Hungary’s natalist policies are both generous and effective
Which European country provides paid parental leave—for mothers or fathers—for three years and free or heavily subsidised nursery care from the age of three? Plus extra holiday leave for parents, free school textbooks, state holiday camps and free or really cheap school and nursery meals? And a generous housing subsidy for families with children, plus a loan for would-be parents of €35,000 (£30,000) which goes down with each child and is written off at the third child?
Sweden? Finland? Somewhere Nordic?
Nope. We’re talking Hungary. Viktor Orbán’s government wants Hungarians to have more babies, to bolster a 9.8m population that has declined by a tenth since its peak of 10.7m in 1980. In common with many European countries, especially in the east, this is below the replacement rate. The policy means a woman who has four children will never pay income tax again.
In charge of the policy is Katalin Novák. She has three children of her own and would have liked a fourth, but instead she is running the families ministry. Its budget is now 4.6 per cent of GDP, a startling two and a half times rise on spending under the previous centre-left government. Novák’s Swedish counterpart, Annika Strandhäll, dismissed the policy as a return to the 1930’s. “We’re not persuading anyone”, says Novák. “I wouldn’t even use the word ‘incentive’. To have a child is always a personal matter. We’re enabling young couples to have as many children as they want.”
The average young couple would like 2.1 children. The actual figure has already risen from a record low of 1.23 in 2011, when the Orban government took office, to 1.5 .
A Hungarian friend, a career civil servant, has two sons and says she is seriously thinking about a third child. “The incentives do make a difference,” she says. And what about a fourth, so as never to pay taxes again? “Ah no,” she said, “there’s a big difference between three and four.”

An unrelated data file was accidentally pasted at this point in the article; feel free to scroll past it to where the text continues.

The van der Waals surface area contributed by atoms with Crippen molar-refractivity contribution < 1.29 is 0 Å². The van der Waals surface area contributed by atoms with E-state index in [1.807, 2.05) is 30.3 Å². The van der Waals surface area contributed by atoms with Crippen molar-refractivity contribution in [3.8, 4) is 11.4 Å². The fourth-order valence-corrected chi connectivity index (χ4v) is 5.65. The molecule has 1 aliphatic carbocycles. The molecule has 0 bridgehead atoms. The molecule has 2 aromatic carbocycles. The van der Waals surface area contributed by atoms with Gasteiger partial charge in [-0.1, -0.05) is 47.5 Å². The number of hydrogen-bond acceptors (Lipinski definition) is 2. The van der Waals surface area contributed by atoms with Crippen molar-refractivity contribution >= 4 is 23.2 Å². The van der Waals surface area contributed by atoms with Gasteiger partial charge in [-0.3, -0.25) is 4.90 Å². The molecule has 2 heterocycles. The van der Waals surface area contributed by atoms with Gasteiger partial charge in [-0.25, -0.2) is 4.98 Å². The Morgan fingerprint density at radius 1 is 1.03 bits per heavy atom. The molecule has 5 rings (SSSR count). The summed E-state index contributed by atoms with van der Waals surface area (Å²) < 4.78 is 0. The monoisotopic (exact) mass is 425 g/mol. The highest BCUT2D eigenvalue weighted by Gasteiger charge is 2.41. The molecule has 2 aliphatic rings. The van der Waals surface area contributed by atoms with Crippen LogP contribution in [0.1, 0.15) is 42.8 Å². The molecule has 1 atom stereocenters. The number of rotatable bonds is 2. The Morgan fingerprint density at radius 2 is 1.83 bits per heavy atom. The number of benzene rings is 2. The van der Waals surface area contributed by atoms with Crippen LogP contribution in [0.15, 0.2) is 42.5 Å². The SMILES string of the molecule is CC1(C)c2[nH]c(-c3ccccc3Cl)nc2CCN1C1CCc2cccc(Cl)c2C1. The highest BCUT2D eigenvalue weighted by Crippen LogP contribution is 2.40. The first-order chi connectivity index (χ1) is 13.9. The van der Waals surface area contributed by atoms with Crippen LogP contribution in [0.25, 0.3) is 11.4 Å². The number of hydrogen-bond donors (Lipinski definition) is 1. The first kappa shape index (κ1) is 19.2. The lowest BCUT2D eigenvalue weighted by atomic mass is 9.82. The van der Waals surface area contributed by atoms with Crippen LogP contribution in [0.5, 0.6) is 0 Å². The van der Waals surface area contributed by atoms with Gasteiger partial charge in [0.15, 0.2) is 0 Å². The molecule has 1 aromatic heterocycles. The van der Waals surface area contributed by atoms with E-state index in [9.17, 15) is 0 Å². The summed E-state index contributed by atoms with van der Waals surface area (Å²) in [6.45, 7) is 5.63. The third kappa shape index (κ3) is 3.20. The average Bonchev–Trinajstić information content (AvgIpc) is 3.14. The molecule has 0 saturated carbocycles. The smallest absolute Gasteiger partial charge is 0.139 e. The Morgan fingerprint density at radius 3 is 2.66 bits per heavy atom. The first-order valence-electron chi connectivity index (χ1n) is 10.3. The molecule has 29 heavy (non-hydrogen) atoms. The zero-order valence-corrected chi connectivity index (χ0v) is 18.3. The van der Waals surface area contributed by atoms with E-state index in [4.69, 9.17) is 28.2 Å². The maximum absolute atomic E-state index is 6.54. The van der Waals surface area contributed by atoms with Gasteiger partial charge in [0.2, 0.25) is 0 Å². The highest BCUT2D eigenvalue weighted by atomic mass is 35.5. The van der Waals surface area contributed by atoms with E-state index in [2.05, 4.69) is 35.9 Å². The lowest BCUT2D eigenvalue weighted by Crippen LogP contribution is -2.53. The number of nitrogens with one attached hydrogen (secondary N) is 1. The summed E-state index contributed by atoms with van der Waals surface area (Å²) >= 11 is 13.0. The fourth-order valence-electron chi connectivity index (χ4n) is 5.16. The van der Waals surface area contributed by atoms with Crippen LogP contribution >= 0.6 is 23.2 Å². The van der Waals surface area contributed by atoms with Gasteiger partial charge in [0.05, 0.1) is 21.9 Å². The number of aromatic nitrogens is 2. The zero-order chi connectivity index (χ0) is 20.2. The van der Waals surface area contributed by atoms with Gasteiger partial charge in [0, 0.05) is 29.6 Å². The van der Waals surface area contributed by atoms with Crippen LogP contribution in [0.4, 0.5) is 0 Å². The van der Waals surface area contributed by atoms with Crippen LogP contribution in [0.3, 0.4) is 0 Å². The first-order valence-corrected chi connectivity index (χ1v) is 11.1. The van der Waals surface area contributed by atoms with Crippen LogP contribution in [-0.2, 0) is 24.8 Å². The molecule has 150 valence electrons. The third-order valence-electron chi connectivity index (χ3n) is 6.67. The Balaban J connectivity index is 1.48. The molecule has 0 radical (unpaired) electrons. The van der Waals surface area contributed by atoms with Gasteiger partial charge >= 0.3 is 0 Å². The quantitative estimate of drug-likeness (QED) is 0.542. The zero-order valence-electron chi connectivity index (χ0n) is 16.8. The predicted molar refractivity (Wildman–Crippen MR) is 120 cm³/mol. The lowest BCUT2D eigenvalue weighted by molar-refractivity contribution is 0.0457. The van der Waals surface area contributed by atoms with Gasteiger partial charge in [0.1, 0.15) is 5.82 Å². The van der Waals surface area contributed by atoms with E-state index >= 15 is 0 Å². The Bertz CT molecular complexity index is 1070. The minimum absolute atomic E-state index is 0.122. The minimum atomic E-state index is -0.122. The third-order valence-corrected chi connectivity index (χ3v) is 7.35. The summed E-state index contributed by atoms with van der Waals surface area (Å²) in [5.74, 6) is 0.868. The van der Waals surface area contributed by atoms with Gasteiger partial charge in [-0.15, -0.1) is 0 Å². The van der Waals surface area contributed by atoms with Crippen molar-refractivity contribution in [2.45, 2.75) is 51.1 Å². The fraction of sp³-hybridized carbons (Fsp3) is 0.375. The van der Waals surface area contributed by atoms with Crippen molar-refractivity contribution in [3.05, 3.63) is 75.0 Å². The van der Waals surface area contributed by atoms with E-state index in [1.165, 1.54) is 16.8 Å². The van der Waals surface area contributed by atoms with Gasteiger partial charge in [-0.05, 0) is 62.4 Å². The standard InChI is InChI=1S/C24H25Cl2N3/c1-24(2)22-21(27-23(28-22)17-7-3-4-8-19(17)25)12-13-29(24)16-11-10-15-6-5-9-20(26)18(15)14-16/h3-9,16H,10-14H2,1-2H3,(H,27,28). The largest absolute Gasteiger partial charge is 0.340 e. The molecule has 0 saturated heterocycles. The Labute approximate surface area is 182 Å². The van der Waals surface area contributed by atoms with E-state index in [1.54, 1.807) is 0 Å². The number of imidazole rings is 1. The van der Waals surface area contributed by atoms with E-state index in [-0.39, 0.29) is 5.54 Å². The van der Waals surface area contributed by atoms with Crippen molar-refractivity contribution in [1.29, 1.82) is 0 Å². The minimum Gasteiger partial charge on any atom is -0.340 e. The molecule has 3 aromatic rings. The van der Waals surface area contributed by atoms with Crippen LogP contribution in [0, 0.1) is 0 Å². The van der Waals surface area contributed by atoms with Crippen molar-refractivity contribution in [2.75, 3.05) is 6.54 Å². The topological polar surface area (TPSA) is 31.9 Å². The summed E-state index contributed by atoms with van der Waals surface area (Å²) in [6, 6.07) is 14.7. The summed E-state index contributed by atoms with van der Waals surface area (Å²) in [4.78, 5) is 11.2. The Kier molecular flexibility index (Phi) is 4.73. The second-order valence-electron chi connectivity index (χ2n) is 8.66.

Such a highly interventionist, well-funded social programme should be attracting plaudits. But it runs headlong into outsiders’ preconceptions about both Hungary (reactionary) and parenting (disguised patriarchy). The Guardian fumed, “So long as child rearing is understood as primarily work for women, attempts to encourage large families will inevitably be seen as attempts to chase women out of the workforce.”
Not at all, says, Novák. “Fathers can also stay at home.” Most benefits, she says, apply to both parents. “We doubled parents’ extra holidays so fathers can take that. We enable fathers to be present in family life. But something’s happening by itself: men, educated men, want to take a role in childrearing. If you ask young men how they think of themselves in the future, they actually say they want to be active fathers. That’s good.”
Moreover, she says, no life path is better than another, whether you have nine children or none at all. “We just enlarge the room for manoeuvre.” She herself enjoyed the six years she spent with her young children: “I wouldn’t have given it up for anything.”
Does her own husband help? “Lots. He’s away at the moment, and there’s nothing in the fridge, because he does the shopping.”
Grants to parents operate mostly via the tax system, raising questions about its usefulness for the country’s large Roma (gypsy) population, which mostly functions outside the formal economy. “We do link work and family benefits,” says Novák, “but you don’t have to be wealthy. You do have to work. That’s very important. The unemployment rate is now 3.5 per cent, and if someone wants work they can find work. Whatever kind of background you have, you can play your part. We have a public works scheme.”
Nor does she buy the idea it’s an anti-immigrant move; it began, she said, under the first Orbán government, before the refugee crisis.
Housing subsidies for families are, she says, “quite generous”. If you plan to have three children you can have a €25,000 subsidy. You can also get a credit of €50,000 (less for fewer children) to buy or build with a low interest rate. This is a “home subsidy” she says, not a housing subsidy. It helps the construction industry too.
If you are married (in Hungary only heterosexual marriage is legal) and say you’re planning to have children, you can get a general loan of €35,000; there is a reduction of 35 per cent in the amount you pay back for each successive child. Unsurprisingly, marriage is at a 40-year high.
Benefits for children, however, are given to everyone. Poorer children get free school meals, four a day in day-care; three in nursery. Every child is entitled to a childcare place, free for about half of children, and heavily subsidised for the rest. Attendance at kindergarten is compulsory. Otherwise, she points out, children could arrive at school without social skills.
The point of all this spending—Novák prefers the term “investment”—is that “we want to be a family friendly country.” If it sounds the opposite of the young women giving up on having children to save the planet, it is. “Who are we trying to save it for,” she asks, “if not for our children and grandchildren?”
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